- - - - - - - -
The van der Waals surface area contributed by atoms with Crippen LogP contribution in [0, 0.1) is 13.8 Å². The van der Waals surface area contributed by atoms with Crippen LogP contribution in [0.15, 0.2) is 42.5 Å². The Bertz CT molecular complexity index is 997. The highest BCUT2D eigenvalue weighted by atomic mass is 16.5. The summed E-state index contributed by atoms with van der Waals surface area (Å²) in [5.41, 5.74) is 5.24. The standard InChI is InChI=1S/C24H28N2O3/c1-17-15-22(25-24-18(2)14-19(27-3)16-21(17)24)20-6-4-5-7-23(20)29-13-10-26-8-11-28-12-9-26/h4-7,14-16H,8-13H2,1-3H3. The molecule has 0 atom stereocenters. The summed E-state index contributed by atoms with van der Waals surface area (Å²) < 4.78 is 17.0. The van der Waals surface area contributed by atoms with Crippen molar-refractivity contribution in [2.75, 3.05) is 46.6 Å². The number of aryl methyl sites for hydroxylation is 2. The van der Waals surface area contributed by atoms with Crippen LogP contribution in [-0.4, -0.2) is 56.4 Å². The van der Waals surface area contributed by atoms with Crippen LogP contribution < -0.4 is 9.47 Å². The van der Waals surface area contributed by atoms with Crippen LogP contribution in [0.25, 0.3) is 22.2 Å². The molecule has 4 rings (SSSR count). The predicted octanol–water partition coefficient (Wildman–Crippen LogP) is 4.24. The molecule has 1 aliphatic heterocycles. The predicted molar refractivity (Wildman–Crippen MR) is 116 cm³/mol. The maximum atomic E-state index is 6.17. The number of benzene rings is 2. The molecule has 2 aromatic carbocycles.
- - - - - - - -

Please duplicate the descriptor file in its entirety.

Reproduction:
The van der Waals surface area contributed by atoms with Crippen LogP contribution in [0, 0.1) is 13.8 Å². The van der Waals surface area contributed by atoms with Crippen LogP contribution in [0.15, 0.2) is 42.5 Å². The Bertz CT molecular complexity index is 997. The highest BCUT2D eigenvalue weighted by atomic mass is 16.5. The summed E-state index contributed by atoms with van der Waals surface area (Å²) in [5.41, 5.74) is 5.24. The standard InChI is InChI=1S/C24H28N2O3/c1-17-15-22(25-24-18(2)14-19(27-3)16-21(17)24)20-6-4-5-7-23(20)29-13-10-26-8-11-28-12-9-26/h4-7,14-16H,8-13H2,1-3H3. The molecule has 0 atom stereocenters. The summed E-state index contributed by atoms with van der Waals surface area (Å²) < 4.78 is 17.0. The van der Waals surface area contributed by atoms with Crippen molar-refractivity contribution in [2.75, 3.05) is 46.6 Å². The number of aryl methyl sites for hydroxylation is 2. The van der Waals surface area contributed by atoms with Crippen LogP contribution in [-0.4, -0.2) is 56.4 Å². The van der Waals surface area contributed by atoms with Crippen LogP contribution < -0.4 is 9.47 Å². The van der Waals surface area contributed by atoms with Crippen LogP contribution in [0.25, 0.3) is 22.2 Å². The molecule has 4 rings (SSSR count). The predicted octanol–water partition coefficient (Wildman–Crippen LogP) is 4.24. The molecule has 1 aliphatic heterocycles. The predicted molar refractivity (Wildman–Crippen MR) is 116 cm³/mol. The maximum atomic E-state index is 6.17. The number of benzene rings is 2. The molecule has 2 aromatic carbocycles.